By using the most spartan of equipment and materials in place of costly, needlessly complex gear, teams demonstrate to prospective clients that they can accomplish design and construction goals that are not only cost-effective, but by using constructability during design, planning, and building, waste is further reduced, which makes for an attractive final project.
Putting Constructability Into Practice
So, you are familiar with project management for your timeline organization, progress monitoring, and task assignment. Now, how do you actually put constructability to use?
First of all, constructability is a tool for perpetual review of the project during design, planning, building, and completion. Especially if you are implementing constructability in your project management for the first time, we recommend using a checklist approach for each step of the way. A checklist is a simple way to ensure that you are achieving the goals of cost saving, energy efficiency and waste management while still meeting design goals. The following are some of the most important reviews (but not all) that should be performed during your project management:
Review (between contractor, client, consultants and architects/designers) whether the construction design is realistic or not; architects can sometimes get carried away, and contractors know what is feasible or not.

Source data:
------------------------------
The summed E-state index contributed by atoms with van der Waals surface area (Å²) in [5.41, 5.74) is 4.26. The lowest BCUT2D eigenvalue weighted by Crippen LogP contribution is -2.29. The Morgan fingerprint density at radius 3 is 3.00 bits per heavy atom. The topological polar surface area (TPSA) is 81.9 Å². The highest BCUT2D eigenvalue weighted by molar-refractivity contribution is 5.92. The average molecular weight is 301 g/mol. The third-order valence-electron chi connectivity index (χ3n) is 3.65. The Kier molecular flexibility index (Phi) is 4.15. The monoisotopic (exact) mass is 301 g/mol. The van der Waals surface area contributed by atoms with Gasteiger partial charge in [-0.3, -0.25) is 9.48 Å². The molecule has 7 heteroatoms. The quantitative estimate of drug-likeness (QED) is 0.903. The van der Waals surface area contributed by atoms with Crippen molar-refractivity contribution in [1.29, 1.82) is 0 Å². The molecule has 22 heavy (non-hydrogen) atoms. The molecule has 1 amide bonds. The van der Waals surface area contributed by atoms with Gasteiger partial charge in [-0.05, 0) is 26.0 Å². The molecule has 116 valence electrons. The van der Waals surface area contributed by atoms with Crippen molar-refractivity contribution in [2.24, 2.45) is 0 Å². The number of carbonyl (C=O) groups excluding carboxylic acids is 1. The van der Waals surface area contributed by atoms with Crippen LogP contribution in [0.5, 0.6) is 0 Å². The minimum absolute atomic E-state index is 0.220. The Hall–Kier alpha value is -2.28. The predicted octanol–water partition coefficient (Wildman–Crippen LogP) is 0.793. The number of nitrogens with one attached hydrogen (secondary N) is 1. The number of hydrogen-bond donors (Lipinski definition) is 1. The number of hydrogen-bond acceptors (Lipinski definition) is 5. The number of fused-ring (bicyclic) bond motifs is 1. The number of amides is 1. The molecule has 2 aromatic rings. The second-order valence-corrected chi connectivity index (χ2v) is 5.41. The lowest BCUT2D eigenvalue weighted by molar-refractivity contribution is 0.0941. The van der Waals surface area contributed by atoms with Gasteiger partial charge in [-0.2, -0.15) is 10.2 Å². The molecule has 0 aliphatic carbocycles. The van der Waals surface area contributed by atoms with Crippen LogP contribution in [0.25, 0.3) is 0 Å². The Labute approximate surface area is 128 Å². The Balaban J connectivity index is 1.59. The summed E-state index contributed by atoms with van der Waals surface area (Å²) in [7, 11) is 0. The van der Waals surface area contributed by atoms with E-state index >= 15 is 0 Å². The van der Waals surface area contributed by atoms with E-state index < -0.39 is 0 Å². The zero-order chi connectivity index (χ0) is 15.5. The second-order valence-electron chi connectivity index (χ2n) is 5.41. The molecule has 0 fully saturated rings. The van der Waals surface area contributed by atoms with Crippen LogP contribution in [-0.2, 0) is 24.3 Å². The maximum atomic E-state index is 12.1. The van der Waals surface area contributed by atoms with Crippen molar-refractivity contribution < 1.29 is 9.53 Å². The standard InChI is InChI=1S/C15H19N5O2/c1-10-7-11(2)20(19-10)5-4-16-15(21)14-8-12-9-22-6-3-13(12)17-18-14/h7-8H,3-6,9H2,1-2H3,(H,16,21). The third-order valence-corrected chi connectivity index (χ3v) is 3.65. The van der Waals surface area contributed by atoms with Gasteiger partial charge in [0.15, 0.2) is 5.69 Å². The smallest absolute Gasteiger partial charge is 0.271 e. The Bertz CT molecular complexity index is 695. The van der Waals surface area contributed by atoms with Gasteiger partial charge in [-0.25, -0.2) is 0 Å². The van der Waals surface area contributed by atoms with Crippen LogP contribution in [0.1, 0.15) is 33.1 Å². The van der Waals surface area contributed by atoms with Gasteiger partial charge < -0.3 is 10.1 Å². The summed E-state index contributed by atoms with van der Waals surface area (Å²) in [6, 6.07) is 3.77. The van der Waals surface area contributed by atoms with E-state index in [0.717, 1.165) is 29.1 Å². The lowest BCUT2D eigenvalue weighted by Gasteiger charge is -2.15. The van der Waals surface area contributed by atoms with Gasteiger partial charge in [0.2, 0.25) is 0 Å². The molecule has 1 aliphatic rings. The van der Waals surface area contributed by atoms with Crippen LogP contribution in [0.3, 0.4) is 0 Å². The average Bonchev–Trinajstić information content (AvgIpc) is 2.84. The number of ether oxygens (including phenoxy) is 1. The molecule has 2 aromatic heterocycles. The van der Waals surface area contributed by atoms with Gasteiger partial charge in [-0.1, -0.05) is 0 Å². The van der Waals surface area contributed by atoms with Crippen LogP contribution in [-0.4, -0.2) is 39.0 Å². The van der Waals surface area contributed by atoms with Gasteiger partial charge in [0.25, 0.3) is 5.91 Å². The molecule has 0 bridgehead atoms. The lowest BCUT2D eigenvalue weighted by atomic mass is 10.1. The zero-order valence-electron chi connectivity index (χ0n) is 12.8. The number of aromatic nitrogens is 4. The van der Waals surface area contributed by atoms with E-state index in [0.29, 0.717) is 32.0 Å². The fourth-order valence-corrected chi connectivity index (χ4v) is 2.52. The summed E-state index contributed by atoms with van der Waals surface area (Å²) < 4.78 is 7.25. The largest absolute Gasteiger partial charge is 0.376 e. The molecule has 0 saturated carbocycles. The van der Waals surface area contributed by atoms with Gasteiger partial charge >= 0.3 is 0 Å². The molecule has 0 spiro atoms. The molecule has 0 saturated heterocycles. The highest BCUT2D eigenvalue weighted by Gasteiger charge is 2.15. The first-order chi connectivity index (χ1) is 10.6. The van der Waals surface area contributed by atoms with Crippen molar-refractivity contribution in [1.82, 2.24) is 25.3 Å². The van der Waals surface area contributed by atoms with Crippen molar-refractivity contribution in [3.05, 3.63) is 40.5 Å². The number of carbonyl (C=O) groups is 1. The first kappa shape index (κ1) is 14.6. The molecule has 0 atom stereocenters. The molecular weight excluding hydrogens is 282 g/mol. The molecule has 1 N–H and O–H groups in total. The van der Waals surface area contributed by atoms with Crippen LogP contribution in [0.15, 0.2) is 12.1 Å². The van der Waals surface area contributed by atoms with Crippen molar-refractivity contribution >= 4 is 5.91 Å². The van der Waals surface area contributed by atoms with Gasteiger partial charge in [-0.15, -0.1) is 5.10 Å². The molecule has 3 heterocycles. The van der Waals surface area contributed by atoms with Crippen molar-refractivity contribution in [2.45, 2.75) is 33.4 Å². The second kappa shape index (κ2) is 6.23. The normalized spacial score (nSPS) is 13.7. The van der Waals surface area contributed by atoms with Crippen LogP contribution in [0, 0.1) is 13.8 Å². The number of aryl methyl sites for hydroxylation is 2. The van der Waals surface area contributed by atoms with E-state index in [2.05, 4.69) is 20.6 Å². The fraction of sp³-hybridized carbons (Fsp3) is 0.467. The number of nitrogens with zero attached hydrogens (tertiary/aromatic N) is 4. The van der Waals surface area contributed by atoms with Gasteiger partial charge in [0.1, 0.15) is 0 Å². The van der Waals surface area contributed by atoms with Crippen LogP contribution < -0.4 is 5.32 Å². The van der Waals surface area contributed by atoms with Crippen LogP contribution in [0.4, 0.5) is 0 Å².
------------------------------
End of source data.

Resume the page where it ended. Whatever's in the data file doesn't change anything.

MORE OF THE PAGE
Review whether the design can be executed within budget
Review whether the design will take longer to execute than time afforded to the project
Review which materials will be necessary to complete the design, and which are the most cost effective while still achieving the design-vision
Review which equipment is necessary to achieve construction, and which can be done without; eliminate luxury but non-essential construction equipment
Perform a cost/benefit analysis on equipment quantity demands (i.e. will using one tractor for multiple roles which takes more time, saves more project money than investing in multiple tractors for accomplishing individual roles more quickly?)
Review proposed site soil composition, and how it will impact building
Review how quickly the contractor is performing the construction, whether it is on schedule or falling behind
Review whether design expectations are being met
Review how construction waste is being managed
Review again if there is any extraneous, non-essential equipment being used during site construction.
Ready to Incorporate Constructability?
Remember how we mentioned that 90% of contractors do not yet use constructability in their project management? Use this to your advantage. On average, projects that use constructability are more likely to finish on time and save the project money. The collaborative efforts between parties involved, along with enhanced communication, and mutual agreement between all parties before moving forward each step of the way enhances efficiency.
By reducing waste and saving on energy expenditure, while keeping costs low, will turn you into a scion in the building sector. Take full advantage of constructability while the other guys are still lagging behind.